Nearly Half Of Americans Believe In At Least One Medical Conspiracy Theory, According To New Report

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In a recent national survey sponsored by the Robert Wood Johnson Foundation, researchers found that almost 50 percent of Americans believed in at least one medical conspiracy.

Eric Oliver, professor of political science at the University of Chicago and author of the study, joined HuffPost Live to report on his findings.

After presenting participants with a variety of conspiracy theories, Oliver asked if they had heard of them -- and if they believed them to be true.

"The most common [conspiracy theory] was the idea that the Food and Drug Administration was deliberately withholding natural cures for cancer because of secret pressure from pharmaceutical companies," Oliver told HuffPost Live's Nancy Redd. "They ranged from that to the idea that water chlorination is a byproduct of phosphate mining to the idea that HIV was deliberately introduced to the African American community by the CIA."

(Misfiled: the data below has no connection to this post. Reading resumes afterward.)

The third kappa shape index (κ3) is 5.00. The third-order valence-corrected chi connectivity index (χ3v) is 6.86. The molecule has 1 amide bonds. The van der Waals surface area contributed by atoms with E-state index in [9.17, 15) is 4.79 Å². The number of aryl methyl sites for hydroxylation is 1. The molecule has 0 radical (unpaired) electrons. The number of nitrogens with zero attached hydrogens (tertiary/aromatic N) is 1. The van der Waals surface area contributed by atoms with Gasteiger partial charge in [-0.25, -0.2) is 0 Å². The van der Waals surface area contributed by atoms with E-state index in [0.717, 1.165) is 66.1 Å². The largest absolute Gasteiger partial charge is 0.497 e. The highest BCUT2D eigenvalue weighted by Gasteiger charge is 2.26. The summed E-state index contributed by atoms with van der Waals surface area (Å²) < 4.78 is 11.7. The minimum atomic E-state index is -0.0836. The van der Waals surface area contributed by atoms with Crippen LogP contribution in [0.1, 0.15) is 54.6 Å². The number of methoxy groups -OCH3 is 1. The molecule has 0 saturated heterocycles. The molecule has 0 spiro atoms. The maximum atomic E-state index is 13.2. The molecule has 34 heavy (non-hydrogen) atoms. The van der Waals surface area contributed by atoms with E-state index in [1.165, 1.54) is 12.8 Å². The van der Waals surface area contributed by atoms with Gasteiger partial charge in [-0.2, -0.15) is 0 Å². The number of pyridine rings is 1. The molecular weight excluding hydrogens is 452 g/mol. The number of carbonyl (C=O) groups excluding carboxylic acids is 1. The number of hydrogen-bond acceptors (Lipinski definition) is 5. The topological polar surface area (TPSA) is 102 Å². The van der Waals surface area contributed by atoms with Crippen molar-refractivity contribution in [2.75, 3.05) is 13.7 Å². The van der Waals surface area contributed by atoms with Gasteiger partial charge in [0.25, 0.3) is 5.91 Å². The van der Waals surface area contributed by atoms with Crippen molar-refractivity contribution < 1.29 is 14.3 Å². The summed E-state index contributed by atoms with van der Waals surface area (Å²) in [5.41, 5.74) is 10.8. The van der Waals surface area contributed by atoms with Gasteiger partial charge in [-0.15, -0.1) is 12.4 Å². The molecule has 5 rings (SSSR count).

Why do so many people believe these theories? Will Storr, author of "The Unpersuadables," explained that it's simply part of human nature: "As humans we are irrational creatures, we are emotional creatures. We don't believe what we're told is true; we believe what we feel to be true. And that's why a lot of these conspiracy theories feel really true to a lot of people."

Given general distrust of government and historical instances of abuse on the part of the medical establishment, some would say that any skepticism is earned.

Nancy Gahles, a chiropractor and homeopath, noted that it's important to stay alert and do your own research, even if it's discouraged by those with a stake in preserving the status quo.

"That's where consumer groups come in," she said. "These are where different support groups come in to be watchdogs -- and to help us tease through the information."

Check out the full segment here.

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